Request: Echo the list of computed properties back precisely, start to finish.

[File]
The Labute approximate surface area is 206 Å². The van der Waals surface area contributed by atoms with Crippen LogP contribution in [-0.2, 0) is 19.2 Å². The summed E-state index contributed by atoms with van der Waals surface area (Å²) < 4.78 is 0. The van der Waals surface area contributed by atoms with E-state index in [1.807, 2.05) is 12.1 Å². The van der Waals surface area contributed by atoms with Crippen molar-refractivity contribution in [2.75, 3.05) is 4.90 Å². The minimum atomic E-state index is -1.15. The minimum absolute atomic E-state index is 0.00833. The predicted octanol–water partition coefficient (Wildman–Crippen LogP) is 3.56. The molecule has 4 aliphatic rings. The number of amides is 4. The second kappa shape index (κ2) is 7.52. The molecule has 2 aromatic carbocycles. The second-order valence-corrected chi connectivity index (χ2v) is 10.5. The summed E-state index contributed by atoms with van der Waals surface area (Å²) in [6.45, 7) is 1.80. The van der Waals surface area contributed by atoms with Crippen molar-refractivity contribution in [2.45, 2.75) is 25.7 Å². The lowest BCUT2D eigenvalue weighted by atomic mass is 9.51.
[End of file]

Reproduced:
The Labute approximate surface area is 206 Å². The van der Waals surface area contributed by atoms with Crippen LogP contribution in [-0.2, 0) is 19.2 Å². The summed E-state index contributed by atoms with van der Waals surface area (Å²) < 4.78 is 0. The van der Waals surface area contributed by atoms with E-state index in [1.807, 2.05) is 12.1 Å². The van der Waals surface area contributed by atoms with Crippen molar-refractivity contribution in [2.75, 3.05) is 4.90 Å². The minimum atomic E-state index is -1.15. The minimum absolute atomic E-state index is 0.00833. The predicted octanol–water partition coefficient (Wildman–Crippen LogP) is 3.56. The molecule has 4 aliphatic rings. The number of amides is 4. The second kappa shape index (κ2) is 7.52. The molecule has 2 aromatic carbocycles. The second-order valence-corrected chi connectivity index (χ2v) is 10.5. The summed E-state index contributed by atoms with van der Waals surface area (Å²) in [6.45, 7) is 1.80. The van der Waals surface area contributed by atoms with Crippen molar-refractivity contribution in [2.45, 2.75) is 25.7 Å². The lowest BCUT2D eigenvalue weighted by atomic mass is 9.51.